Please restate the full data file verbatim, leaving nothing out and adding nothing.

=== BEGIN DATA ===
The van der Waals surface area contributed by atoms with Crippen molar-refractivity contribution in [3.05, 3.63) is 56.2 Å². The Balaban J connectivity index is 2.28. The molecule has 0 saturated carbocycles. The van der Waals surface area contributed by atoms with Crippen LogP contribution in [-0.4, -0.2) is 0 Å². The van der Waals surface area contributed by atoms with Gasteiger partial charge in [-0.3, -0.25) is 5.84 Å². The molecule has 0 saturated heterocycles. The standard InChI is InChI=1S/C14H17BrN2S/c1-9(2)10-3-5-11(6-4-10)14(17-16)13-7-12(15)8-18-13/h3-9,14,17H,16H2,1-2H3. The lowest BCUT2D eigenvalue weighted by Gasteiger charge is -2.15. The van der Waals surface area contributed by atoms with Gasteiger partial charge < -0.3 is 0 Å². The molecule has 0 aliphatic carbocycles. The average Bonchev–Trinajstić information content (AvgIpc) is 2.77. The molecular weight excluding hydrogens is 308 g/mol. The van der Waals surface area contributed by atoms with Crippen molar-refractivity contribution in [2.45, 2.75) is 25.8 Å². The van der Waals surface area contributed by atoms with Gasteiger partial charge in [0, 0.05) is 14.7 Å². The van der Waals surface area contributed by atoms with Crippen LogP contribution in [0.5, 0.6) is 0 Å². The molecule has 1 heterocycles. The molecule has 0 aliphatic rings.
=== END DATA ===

The van der Waals surface area contributed by atoms with Crippen molar-refractivity contribution in [3.05, 3.63) is 56.2 Å². The Balaban J connectivity index is 2.28. The molecule has 0 saturated carbocycles. The van der Waals surface area contributed by atoms with Crippen LogP contribution in [-0.4, -0.2) is 0 Å². The van der Waals surface area contributed by atoms with Gasteiger partial charge in [-0.3, -0.25) is 5.84 Å². The molecule has 0 saturated heterocycles. The standard InChI is InChI=1S/C14H17BrN2S/c1-9(2)10-3-5-11(6-4-10)14(17-16)13-7-12(15)8-18-13/h3-9,14,17H,16H2,1-2H3. The lowest BCUT2D eigenvalue weighted by Gasteiger charge is -2.15. The van der Waals surface area contributed by atoms with Gasteiger partial charge < -0.3 is 0 Å². The molecule has 0 aliphatic carbocycles. The average Bonchev–Trinajstić information content (AvgIpc) is 2.77. The molecular weight excluding hydrogens is 308 g/mol. The van der Waals surface area contributed by atoms with Crippen molar-refractivity contribution in [2.45, 2.75) is 25.8 Å². The van der Waals surface area contributed by atoms with Gasteiger partial charge in [0, 0.05) is 14.7 Å². The van der Waals surface area contributed by atoms with Crippen LogP contribution in [0.5, 0.6) is 0 Å². The molecule has 1 heterocycles. The molecule has 0 aliphatic rings.